The Supreme Court has affirmed that,
[w]hen a criminal defendant has solemnly admitted in open court that he is in fact guilty of the offense with which he is charged, he may not thereafter raise independent claims relating to the deprivation of constitutional rights that occurred prior to the entry of the guilty plea. He may only attack the voluntary and intelligent character of the guilty plea by showing that the advice he received from counsel was not... [competent].

Tollett v. Henderson, 411 U.S. 258, 267 (1973). To be entitled to relief on an ineffective assistance claim, Petitioner had to have shown in state court that (1) trial counsel's performance fell below an objective standard of reasonableness, and (2) a reasonable probability exists that but for counsel's error, the result of that proceeding would have been different. Strickland v. Washington, 466 U.S. 668, 687, 694 (1984).

"In the context of a guilty plea, the petitioner must demonstrate that his trial counsel's performance fell below an objective standard of reasonableness and that there is a reasonable probability that, but for counsel's errors, he would not have pleaded guilty and would have insisted on going to trial.'" Burket v. Angelone, 208 F.3d 172, 189 (4th Cir. 2000) (quoting Hill v. Lockhart, 474 U.S. 52, 59 (1985)).

The review of ineffective assistance of counsel claims in federal habeas is not simply a new review of the merits; rather, habeas review is centered upon whether the state court decision was reasonable. See 28 U.S.C. § 2254(d). In addition, each step in the review process requires deference, i.e., deference to counsel and deference to the state court that previously reviewed counsel's actions:

Establishing that a state court's application of Strickland was unreasonable under § 2254(d) is all the more difficult. The standards created by Strickland and § 2254(d) are both "highly deferential, " and when the two apply in tandem, review is "doubly" so. The Strickland standard is a general one, so the range of reasonable applications is substantial. Federal habeas courts must guard against the danger of equating unreasonableness under Strickland with unreasonableness under § 2254(d). When § 2254(d) applies, the question is not whether counsel's actions were reasonable. The question is whether there is any reasonable argument that counsel satisfied Strickland's deferential standard.

Harrington v. Richter, 131 S.Ct. 770, 788 (2011) (internal citations omitted).

Further still, the review of ineffective assistance of counsel claims where the charges resulted in a guilty plea require even more deference:

Hindsight and second guesses are also inappropriate, and often more so, where a plea has been entered without a full trial.... The added uncertainty, that results when there is no extended, formal record and no actual history to show how the charges have played out at trial works against the party alleging inadequate assistance. Counsel, too, faced that uncertainty. There is a most substantial burden on the claimant to show ineffective assistance. The plea process brings to the criminal justice system a stability and a certainty that must not be undermined by the prospect of collateral challenges in cases not only where witnesses and evidence have disappeared, but also in cases where witnesses and evidence were not presented in the first place.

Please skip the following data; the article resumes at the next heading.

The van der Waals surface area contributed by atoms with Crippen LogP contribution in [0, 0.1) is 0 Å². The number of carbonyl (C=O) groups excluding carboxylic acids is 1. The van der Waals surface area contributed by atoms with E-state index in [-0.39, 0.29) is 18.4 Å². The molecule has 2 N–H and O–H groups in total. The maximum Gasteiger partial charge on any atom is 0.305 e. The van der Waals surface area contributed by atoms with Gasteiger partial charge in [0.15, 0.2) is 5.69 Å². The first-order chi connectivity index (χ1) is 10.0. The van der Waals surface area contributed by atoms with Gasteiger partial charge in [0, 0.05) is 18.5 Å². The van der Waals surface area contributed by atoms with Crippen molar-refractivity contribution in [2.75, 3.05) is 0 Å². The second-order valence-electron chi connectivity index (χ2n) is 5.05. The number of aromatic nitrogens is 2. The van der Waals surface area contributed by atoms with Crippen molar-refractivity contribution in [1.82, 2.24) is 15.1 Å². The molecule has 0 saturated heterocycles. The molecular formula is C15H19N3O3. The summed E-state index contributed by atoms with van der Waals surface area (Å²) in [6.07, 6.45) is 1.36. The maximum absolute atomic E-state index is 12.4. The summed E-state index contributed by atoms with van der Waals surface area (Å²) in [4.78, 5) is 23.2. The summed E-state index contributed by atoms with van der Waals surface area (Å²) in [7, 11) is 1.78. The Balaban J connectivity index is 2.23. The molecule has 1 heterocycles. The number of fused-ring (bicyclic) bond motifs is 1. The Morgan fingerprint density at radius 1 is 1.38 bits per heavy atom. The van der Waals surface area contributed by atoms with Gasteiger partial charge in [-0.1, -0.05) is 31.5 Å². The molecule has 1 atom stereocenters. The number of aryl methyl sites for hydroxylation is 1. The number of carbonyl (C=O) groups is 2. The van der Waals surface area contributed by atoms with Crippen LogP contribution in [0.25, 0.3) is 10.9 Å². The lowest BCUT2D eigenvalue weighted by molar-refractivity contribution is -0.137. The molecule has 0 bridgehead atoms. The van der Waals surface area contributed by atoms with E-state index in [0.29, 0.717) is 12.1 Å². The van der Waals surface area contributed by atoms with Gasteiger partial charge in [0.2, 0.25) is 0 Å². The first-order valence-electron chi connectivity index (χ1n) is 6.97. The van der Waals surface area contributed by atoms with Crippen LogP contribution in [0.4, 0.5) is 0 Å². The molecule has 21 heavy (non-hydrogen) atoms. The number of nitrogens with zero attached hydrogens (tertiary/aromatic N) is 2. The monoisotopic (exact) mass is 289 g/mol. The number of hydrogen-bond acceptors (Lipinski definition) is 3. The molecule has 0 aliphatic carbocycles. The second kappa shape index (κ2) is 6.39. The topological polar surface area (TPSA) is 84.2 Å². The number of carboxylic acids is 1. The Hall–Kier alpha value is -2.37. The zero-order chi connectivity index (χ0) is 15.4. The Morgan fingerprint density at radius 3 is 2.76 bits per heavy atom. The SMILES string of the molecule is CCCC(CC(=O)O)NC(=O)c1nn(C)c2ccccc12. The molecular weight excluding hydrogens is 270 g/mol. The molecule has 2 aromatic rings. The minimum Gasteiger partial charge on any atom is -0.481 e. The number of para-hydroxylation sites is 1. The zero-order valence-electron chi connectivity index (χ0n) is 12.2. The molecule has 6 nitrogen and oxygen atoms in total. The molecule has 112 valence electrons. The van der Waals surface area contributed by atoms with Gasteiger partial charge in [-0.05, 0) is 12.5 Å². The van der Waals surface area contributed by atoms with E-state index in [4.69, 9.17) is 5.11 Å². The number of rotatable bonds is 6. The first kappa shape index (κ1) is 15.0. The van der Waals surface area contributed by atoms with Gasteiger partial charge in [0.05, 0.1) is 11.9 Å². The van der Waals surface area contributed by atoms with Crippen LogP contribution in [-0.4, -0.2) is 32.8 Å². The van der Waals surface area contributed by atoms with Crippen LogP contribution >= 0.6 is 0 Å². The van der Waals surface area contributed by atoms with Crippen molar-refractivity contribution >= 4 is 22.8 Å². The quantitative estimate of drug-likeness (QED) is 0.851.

Premo v. Moore, 562 U.S. ___, 131 S.Ct. 733, 745-46 (2011).

The disposition of grounds 1, 2, and 3 turns on both Petitioner's and counsel's knowledge of the alleged lack of "physical evidence" in this case and counsel's advice to Petitioner based on that knowledge. Petitioner testified at the PCR evidentiary hearing that counsel did not talk to him about "the lack of forensic or physical evidence" in his case when they discussed Petitioner's plea. PCR App. at 90. According to Petitioner, he would not have pled guilty if he had known there was no physical evidence against him. PCR App. at 90. Counsel, on the other hand, testified at the PCR evidentiary hearing that Petitioner was aware of the lack of physical evidence against him.[5] PCR App. at 69. Counsel noted that the State was prepared to present testimony of two officers who observed Petitioner engaging in a hand-to-hand narcotics transaction.[6] Attachment 1, PCR App. at 65.

As to the other evidence against Petitioner, counsel testified that he did not provide Petitioner with a copy of the documents he received from the State in response to his Rule 5 motion, but he reviewed the documents with Petitioner when they met prior to Petitioner's plea hearing. Attachment 1, PCR App. at 71. Counsel also testified that he discussed with Petitioner the charges he was facing and the evidence that the State had to support those charges, and counsel explained to Petitioner the various courses of action available. Attachment 1, PCR App. at 64-65. Counsel testified that he advised Petitioner that if Petitioner pled guilty, Petitioner would waive all prior defenses, including the ability to suppress the officers' testimony.[7] Attachment 1, PCR App. at 67. With this knowledge, Petitioner "still want[ed] to plead guilty." Attachment 1, PCR App. at 67.

At the plea, Petitioner advised the court that he wished to plead guilty. Attachment 1, PCR App. at 5. The court and Petitioner then had the following exchange:

Court: Are you really guilty?
Defendant: Yes, sir.
Court: Has anyone promised you anything or threatened you in any way to get you to plead guilty?
Defendant: No, sir.
Court: Are you pleading guilty then of your own free will?